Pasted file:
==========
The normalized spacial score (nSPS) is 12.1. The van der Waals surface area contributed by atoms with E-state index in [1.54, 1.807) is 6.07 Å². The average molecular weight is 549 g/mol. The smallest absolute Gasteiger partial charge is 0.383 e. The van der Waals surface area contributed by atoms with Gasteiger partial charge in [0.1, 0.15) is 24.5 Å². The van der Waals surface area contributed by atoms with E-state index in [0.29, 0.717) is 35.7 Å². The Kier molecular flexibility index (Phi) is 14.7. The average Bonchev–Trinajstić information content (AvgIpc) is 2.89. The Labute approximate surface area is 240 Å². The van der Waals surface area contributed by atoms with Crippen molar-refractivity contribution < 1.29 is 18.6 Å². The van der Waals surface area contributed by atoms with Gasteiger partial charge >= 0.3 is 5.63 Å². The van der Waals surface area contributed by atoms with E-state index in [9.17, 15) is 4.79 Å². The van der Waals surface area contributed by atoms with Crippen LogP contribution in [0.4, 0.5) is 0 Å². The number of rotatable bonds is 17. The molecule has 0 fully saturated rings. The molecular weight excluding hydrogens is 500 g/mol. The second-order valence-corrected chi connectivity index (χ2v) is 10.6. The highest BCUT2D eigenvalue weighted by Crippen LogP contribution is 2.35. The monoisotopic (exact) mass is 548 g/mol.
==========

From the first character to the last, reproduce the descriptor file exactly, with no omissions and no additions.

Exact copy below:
The normalized spacial score (nSPS) is 12.1. The van der Waals surface area contributed by atoms with E-state index in [1.54, 1.807) is 6.07 Å². The average molecular weight is 549 g/mol. The smallest absolute Gasteiger partial charge is 0.383 e. The van der Waals surface area contributed by atoms with Gasteiger partial charge in [0.1, 0.15) is 24.5 Å². The van der Waals surface area contributed by atoms with E-state index in [0.29, 0.717) is 35.7 Å². The Kier molecular flexibility index (Phi) is 14.7. The average Bonchev–Trinajstić information content (AvgIpc) is 2.89. The Labute approximate surface area is 240 Å². The van der Waals surface area contributed by atoms with Crippen molar-refractivity contribution < 1.29 is 18.6 Å². The van der Waals surface area contributed by atoms with Gasteiger partial charge >= 0.3 is 5.63 Å². The van der Waals surface area contributed by atoms with E-state index in [9.17, 15) is 4.79 Å². The van der Waals surface area contributed by atoms with Crippen LogP contribution in [0.4, 0.5) is 0 Å². The number of rotatable bonds is 17. The molecule has 0 fully saturated rings. The molecular weight excluding hydrogens is 500 g/mol. The second-order valence-corrected chi connectivity index (χ2v) is 10.6. The highest BCUT2D eigenvalue weighted by Crippen LogP contribution is 2.35. The monoisotopic (exact) mass is 548 g/mol.